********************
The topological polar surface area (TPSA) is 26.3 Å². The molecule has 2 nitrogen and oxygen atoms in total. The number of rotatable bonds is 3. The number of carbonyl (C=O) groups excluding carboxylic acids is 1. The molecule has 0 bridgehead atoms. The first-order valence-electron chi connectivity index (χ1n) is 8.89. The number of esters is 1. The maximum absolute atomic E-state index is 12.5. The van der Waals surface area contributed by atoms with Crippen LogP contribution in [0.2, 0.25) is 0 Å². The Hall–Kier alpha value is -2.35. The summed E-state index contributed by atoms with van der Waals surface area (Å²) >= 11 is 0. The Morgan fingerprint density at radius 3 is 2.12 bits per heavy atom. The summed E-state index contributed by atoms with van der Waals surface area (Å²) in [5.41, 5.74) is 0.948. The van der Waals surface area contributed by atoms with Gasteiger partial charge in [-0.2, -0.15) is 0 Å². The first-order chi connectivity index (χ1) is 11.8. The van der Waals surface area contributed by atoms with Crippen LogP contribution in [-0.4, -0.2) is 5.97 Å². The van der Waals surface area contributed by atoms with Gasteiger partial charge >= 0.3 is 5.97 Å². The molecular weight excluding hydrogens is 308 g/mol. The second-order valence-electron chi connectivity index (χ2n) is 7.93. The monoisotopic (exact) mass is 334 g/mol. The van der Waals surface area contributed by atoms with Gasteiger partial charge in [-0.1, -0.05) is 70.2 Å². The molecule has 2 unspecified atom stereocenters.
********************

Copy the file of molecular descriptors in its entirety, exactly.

The topological polar surface area (TPSA) is 26.3 Å². The molecule has 2 nitrogen and oxygen atoms in total. The number of rotatable bonds is 3. The number of carbonyl (C=O) groups excluding carboxylic acids is 1. The molecule has 0 bridgehead atoms. The first-order valence-electron chi connectivity index (χ1n) is 8.89. The number of esters is 1. The maximum absolute atomic E-state index is 12.5. The van der Waals surface area contributed by atoms with Crippen LogP contribution in [0.2, 0.25) is 0 Å². The Hall–Kier alpha value is -2.35. The summed E-state index contributed by atoms with van der Waals surface area (Å²) >= 11 is 0. The Morgan fingerprint density at radius 3 is 2.12 bits per heavy atom. The summed E-state index contributed by atoms with van der Waals surface area (Å²) in [5.41, 5.74) is 0.948. The van der Waals surface area contributed by atoms with Gasteiger partial charge in [-0.2, -0.15) is 0 Å². The first-order chi connectivity index (χ1) is 11.8. The van der Waals surface area contributed by atoms with Crippen LogP contribution in [-0.4, -0.2) is 5.97 Å². The van der Waals surface area contributed by atoms with Gasteiger partial charge >= 0.3 is 5.97 Å². The molecular weight excluding hydrogens is 308 g/mol. The second-order valence-electron chi connectivity index (χ2n) is 7.93. The monoisotopic (exact) mass is 334 g/mol. The van der Waals surface area contributed by atoms with Gasteiger partial charge in [-0.1, -0.05) is 70.2 Å². The molecule has 2 unspecified atom stereocenters.